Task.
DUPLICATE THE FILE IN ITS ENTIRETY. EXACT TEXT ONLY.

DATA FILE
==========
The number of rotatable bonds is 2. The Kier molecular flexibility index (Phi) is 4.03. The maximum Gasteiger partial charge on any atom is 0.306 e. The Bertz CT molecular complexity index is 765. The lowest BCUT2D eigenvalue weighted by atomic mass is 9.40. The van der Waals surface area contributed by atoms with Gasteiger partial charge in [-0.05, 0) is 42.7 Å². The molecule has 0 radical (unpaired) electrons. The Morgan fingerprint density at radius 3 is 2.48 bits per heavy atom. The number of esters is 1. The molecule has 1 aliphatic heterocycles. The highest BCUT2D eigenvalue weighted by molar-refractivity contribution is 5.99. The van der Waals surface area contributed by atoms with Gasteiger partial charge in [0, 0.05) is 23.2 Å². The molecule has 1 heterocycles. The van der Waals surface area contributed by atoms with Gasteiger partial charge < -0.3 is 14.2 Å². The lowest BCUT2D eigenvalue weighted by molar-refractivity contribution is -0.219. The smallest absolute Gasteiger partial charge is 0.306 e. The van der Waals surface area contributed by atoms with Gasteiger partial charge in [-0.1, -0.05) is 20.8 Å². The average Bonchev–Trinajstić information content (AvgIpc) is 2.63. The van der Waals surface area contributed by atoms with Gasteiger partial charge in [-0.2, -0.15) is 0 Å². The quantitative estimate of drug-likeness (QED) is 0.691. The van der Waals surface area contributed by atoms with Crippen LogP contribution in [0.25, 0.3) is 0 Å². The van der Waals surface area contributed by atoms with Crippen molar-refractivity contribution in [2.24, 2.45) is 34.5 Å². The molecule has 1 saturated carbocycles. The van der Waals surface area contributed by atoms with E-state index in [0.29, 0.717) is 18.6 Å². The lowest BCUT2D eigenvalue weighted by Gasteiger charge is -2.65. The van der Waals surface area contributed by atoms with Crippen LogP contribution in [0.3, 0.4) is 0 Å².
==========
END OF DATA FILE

The number of rotatable bonds is 2. The Kier molecular flexibility index (Phi) is 4.03. The maximum Gasteiger partial charge on any atom is 0.306 e. The Bertz CT molecular complexity index is 765. The lowest BCUT2D eigenvalue weighted by atomic mass is 9.40. The van der Waals surface area contributed by atoms with Gasteiger partial charge in [-0.05, 0) is 42.7 Å². The molecule has 0 radical (unpaired) electrons. The Morgan fingerprint density at radius 3 is 2.48 bits per heavy atom. The number of esters is 1. The molecule has 1 aliphatic heterocycles. The highest BCUT2D eigenvalue weighted by molar-refractivity contribution is 5.99. The van der Waals surface area contributed by atoms with Gasteiger partial charge in [0, 0.05) is 23.2 Å². The molecule has 1 heterocycles. The van der Waals surface area contributed by atoms with Gasteiger partial charge < -0.3 is 14.2 Å². The lowest BCUT2D eigenvalue weighted by molar-refractivity contribution is -0.219. The smallest absolute Gasteiger partial charge is 0.306 e. The van der Waals surface area contributed by atoms with Gasteiger partial charge in [-0.1, -0.05) is 20.8 Å². The average Bonchev–Trinajstić information content (AvgIpc) is 2.63. The van der Waals surface area contributed by atoms with Gasteiger partial charge in [-0.2, -0.15) is 0 Å². The quantitative estimate of drug-likeness (QED) is 0.691. The van der Waals surface area contributed by atoms with Crippen LogP contribution in [0.25, 0.3) is 0 Å². The van der Waals surface area contributed by atoms with Crippen molar-refractivity contribution in [2.24, 2.45) is 34.5 Å². The molecule has 1 saturated carbocycles. The van der Waals surface area contributed by atoms with E-state index in [0.29, 0.717) is 18.6 Å². The lowest BCUT2D eigenvalue weighted by Gasteiger charge is -2.65. The van der Waals surface area contributed by atoms with Crippen LogP contribution in [0.3, 0.4) is 0 Å².